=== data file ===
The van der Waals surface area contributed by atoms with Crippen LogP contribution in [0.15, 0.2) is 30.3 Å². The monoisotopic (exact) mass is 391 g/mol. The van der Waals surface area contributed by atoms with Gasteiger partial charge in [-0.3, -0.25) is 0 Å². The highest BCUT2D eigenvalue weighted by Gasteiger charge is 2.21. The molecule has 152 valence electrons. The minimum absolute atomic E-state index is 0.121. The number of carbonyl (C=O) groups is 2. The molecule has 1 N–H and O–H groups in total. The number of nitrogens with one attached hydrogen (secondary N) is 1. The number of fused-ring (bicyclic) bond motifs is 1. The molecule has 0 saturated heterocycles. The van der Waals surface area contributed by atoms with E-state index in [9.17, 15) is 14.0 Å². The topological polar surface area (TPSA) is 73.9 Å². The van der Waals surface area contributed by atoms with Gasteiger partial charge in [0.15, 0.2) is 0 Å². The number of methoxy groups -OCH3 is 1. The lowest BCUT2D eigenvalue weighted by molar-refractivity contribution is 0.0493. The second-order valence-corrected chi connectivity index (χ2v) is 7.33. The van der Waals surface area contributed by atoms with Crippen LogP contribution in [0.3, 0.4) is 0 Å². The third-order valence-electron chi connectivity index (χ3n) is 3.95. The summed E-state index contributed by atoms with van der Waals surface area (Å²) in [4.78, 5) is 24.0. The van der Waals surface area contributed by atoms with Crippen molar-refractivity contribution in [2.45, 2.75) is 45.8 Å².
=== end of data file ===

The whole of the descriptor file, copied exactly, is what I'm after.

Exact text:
The van der Waals surface area contributed by atoms with Crippen LogP contribution in [0.15, 0.2) is 30.3 Å². The monoisotopic (exact) mass is 391 g/mol. The van der Waals surface area contributed by atoms with Gasteiger partial charge in [-0.3, -0.25) is 0 Å². The highest BCUT2D eigenvalue weighted by Gasteiger charge is 2.21. The molecule has 152 valence electrons. The minimum absolute atomic E-state index is 0.121. The number of carbonyl (C=O) groups is 2. The molecule has 1 N–H and O–H groups in total. The number of nitrogens with one attached hydrogen (secondary N) is 1. The number of fused-ring (bicyclic) bond motifs is 1. The molecule has 0 saturated heterocycles. The van der Waals surface area contributed by atoms with E-state index in [9.17, 15) is 14.0 Å². The topological polar surface area (TPSA) is 73.9 Å². The van der Waals surface area contributed by atoms with Gasteiger partial charge in [0.15, 0.2) is 0 Å². The number of methoxy groups -OCH3 is 1. The lowest BCUT2D eigenvalue weighted by molar-refractivity contribution is 0.0493. The second-order valence-corrected chi connectivity index (χ2v) is 7.33. The van der Waals surface area contributed by atoms with Crippen LogP contribution in [0.3, 0.4) is 0 Å². The third-order valence-electron chi connectivity index (χ3n) is 3.95. The summed E-state index contributed by atoms with van der Waals surface area (Å²) in [4.78, 5) is 24.0. The van der Waals surface area contributed by atoms with Crippen molar-refractivity contribution in [2.45, 2.75) is 45.8 Å².